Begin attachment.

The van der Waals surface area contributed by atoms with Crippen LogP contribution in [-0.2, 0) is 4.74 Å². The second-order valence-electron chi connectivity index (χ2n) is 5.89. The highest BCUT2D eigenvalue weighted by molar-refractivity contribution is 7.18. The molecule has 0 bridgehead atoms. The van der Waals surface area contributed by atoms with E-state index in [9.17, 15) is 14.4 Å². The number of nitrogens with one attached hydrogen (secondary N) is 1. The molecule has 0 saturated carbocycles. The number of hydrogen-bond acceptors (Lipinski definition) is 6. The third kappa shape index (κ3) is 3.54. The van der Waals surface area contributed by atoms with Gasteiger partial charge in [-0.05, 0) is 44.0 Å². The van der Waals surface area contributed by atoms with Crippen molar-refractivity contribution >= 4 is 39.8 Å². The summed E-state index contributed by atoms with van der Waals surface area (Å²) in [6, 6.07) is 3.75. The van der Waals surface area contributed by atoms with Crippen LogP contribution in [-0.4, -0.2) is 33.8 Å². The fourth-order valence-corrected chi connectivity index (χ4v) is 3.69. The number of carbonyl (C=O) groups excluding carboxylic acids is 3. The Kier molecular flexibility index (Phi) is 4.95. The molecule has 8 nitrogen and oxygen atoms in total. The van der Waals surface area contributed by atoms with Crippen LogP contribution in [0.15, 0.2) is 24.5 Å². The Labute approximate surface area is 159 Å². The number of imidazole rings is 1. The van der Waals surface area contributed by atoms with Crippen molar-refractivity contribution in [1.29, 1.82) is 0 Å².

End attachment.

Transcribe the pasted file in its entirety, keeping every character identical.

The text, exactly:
The van der Waals surface area contributed by atoms with Crippen LogP contribution in [-0.2, 0) is 4.74 Å². The second-order valence-electron chi connectivity index (χ2n) is 5.89. The highest BCUT2D eigenvalue weighted by molar-refractivity contribution is 7.18. The molecule has 0 bridgehead atoms. The van der Waals surface area contributed by atoms with E-state index in [9.17, 15) is 14.4 Å². The number of nitrogens with one attached hydrogen (secondary N) is 1. The molecule has 0 saturated carbocycles. The number of hydrogen-bond acceptors (Lipinski definition) is 6. The third kappa shape index (κ3) is 3.54. The van der Waals surface area contributed by atoms with Gasteiger partial charge in [-0.05, 0) is 44.0 Å². The van der Waals surface area contributed by atoms with Crippen molar-refractivity contribution >= 4 is 39.8 Å². The summed E-state index contributed by atoms with van der Waals surface area (Å²) in [6, 6.07) is 3.75. The van der Waals surface area contributed by atoms with Crippen LogP contribution in [-0.4, -0.2) is 33.8 Å². The fourth-order valence-corrected chi connectivity index (χ4v) is 3.69. The number of carbonyl (C=O) groups excluding carboxylic acids is 3. The Kier molecular flexibility index (Phi) is 4.95. The molecule has 8 nitrogen and oxygen atoms in total. The van der Waals surface area contributed by atoms with Crippen LogP contribution in [0.15, 0.2) is 24.5 Å². The Labute approximate surface area is 159 Å². The number of imidazole rings is 1. The van der Waals surface area contributed by atoms with Crippen molar-refractivity contribution in [1.29, 1.82) is 0 Å².